Insight dashboards: As a performance analyst these are the dashboards I love to create. The dashboards not only show the key metrics for the service, they explain the key insights identified based on the quantitative and qualitative evidence and make recommendations to improve performance or to prompt further investigation or analysis.

The dashboard for the Companies House Service shows the key metrics for the service using the Acquisition Behaviour Outcome (ABO) framework. We can see at a glance the performance of the service for the month and compare that to previous months using the sparklines.

A screengrab of Companies House Service statistics.

But the Insight dashboards don't just quote metrics, they delve deeper into customer behaviour and highlight the key trends and insights for that month.

We’re continually analysing how are customers are using the Companies House Service from analytics and also from customer feedback, user research, AB testing, etc. The dashboard outlines insight gained from analysis of this quantitative and qualitative data and recommends actions that should be taken, highlighting the impact this action will have on service performance.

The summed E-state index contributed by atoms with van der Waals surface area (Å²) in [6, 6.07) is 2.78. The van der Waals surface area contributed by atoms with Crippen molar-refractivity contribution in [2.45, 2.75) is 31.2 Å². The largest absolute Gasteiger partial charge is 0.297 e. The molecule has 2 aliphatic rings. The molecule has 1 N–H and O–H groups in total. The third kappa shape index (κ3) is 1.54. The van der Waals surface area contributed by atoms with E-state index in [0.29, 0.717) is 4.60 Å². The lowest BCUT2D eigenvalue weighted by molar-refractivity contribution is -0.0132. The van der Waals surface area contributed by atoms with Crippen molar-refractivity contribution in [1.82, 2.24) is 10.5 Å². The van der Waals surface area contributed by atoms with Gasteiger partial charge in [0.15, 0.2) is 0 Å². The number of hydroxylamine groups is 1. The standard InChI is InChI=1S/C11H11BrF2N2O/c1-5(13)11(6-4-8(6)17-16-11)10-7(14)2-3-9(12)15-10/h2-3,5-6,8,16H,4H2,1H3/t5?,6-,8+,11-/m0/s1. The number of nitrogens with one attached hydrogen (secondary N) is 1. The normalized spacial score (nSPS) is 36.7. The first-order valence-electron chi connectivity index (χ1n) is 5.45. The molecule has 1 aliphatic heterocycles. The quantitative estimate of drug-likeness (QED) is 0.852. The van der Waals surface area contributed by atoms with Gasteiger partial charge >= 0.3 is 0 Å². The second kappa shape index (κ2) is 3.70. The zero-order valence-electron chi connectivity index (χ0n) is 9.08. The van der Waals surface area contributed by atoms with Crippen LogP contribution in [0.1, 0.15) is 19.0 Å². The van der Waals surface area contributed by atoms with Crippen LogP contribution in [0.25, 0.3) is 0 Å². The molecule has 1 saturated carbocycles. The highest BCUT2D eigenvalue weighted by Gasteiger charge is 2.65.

Furthermore, we’ve recently developed a social media dashboard so we can measure how well our social media strategy is performing and identify how we can make improvements to help our customers. We can also identify how effective our social media strategy has been in increasing traffic to our services.

Finally, we’re developing a dashboard to show the roadmap for the Performance Platform. Users will know what dashboards are being planned and when they can expect them to be available – a dashboard for dashboards!

Continual improvement

We’re continually iterating the current dashboards based on feedback and designing more based on user needs. We want the Performance Platform to be the single place that everyone in Companies House visits to view clear, real-time performance data. Ultimately we want the dashboards to enable action and informed decision making that will improve our products and services for our customers.